Located in the Palazzo Bargagli facility, the ISI Florence Library offers students access to books, journals, newspapers, and magazines covering a wide range of subjects. The library collection includes over 2000 selected holdings, as well as a number of feature films and documentaries. New materials are added regularly for new course offerings.
Beyond the extensive ISI Florence resources, students have access to a number of Florentine libraries nearby which maintain large historical collections in Italian and English. Institute students are welcome to use the library as a quiet place to work and study, research, and borrow books.
Biblioteca delle Oblate
Via dell’Oriuolo 26
The Oblate library is the Florence study place par excellence. Always packed with Italian students, there is free Wi-Fi for a limited number of hours per day and seating both outside and in various parts of the library. On humid days, the space under the outdoor loggia (gallery) is perfect for study groups. Students can take advantage of low-priced snacks in the library café, which has good heating in the winter and luxurious air conditioning in summer. The café is ideal for lunch and coffee breaks and offers a fantastic view of the Duomo. Sign up for a library card and Wi-Fi access using a photo ID. For details, see Biblioteca delle Oblate online. Best of all, it is open from 9am to midnight Tuesday through Saturday; Mondays 2pm to 10pm; closed Sundays and holidays.
Harold Acton Library, British Institute
Lungarno Guicciardini 9
This English-friendly library at the British Institute has a good collection of books on Italy and art, helpful library staff, and plenty of study space. Annual student membership costs 55 euros—a reasonable investment for the comforts provided—and includes Internet access. Open Monday to Friday, 10am to 6:30pm.
Piazza dei Cavalleggeri 1
For a very old-school Italian-style experience, the reading room at the Biblioteca Nazionale provides complete silence, a somber academic atmosphere, and grand leather chairs. The library itself is closed stacks and contains copies of just about everything ever published since the unification of Italy—in Italian, of course. Wi-Fi is limited to catalogue consultation. Access to the library, including in-library loans, is permitted to anyone age eighteen or older upon signing up for a library card (you’ll need to bring your passport to do so). It is open Monday to Friday, 8:15am to 7pm; Saturday, 8:15am to 1:30pm.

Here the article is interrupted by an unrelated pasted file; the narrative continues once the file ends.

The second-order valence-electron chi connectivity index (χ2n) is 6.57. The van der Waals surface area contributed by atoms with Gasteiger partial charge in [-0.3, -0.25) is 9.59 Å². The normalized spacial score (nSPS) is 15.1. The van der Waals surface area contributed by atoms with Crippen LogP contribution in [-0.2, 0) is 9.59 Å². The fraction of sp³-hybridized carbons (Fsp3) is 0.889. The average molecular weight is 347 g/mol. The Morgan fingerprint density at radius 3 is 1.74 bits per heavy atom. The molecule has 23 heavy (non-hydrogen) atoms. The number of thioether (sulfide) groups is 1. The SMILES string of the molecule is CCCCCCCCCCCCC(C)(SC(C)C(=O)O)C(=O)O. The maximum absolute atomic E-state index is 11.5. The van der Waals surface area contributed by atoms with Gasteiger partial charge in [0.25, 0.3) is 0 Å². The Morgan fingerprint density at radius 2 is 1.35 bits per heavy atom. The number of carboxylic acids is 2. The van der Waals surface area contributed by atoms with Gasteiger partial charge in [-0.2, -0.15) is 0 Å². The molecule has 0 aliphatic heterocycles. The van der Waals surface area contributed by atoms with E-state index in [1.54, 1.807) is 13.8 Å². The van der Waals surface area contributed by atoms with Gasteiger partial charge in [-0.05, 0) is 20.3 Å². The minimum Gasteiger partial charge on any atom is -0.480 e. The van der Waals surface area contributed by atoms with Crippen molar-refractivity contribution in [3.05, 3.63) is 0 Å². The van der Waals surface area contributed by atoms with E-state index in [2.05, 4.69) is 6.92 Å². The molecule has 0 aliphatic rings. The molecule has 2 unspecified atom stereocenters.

There are thirteen city-run libraries in Florence’s historic center and residential areas. Most have vast study spaces; some offer Wi-Fi and/or computer use. These libraries tend to have very limited hours, but they are often quite nice, many hosting local events and providing a calm, quiet, disturbance-free atmosphere for studying.
Beyond general libraries and study spaces, Florence is home to numerous research institutes that usually require a reference letter or credentials for access. This list does not include archives or manuscript collections.
Palazzo Strozzi (ground floor)
Founded in the nineteenth century, the collection specializes in European literary magazines, as well as French and English literature of the narrative, travel, and biographical genres. Access is given to anyone over age fifteen with a photo ID. Open Monday, Wednesday, and Friday, 9am to 1:30pm; Tuesday and Thursday, 9am to 6pm.
Loggiato degli Uffizi
Library of historic art books, journals, and historic material; access permitted to university students with a reference letter specifying need to access these materials. Opening hours vary: see website for details.
Via Giusti 44
A specialized art history library. Access is granted only to those working on or in possession of a doctoral degree, with a reference letter. Open Monday to Friday, 9am to 8pm.
Berenson Library, Villa I Tatti
Via Vincigliata, Fiesole
Harvard’s research center for Italian Renaissance studies is in an idyllic setting in the hills of Fiesole. A reference letter and at least a MA degree is required for entrance. Open Monday to Friday, 9am to 6pm.
The Dutch Institute
The Dutch University Institute for Art History in Florence, founded in 1958, promotes research on Italian art, Dutch and Flemish art and artists in Italy, and the rich tradition of artistic exchange and mutual influence between Italy and the North. Admittance by invitation only.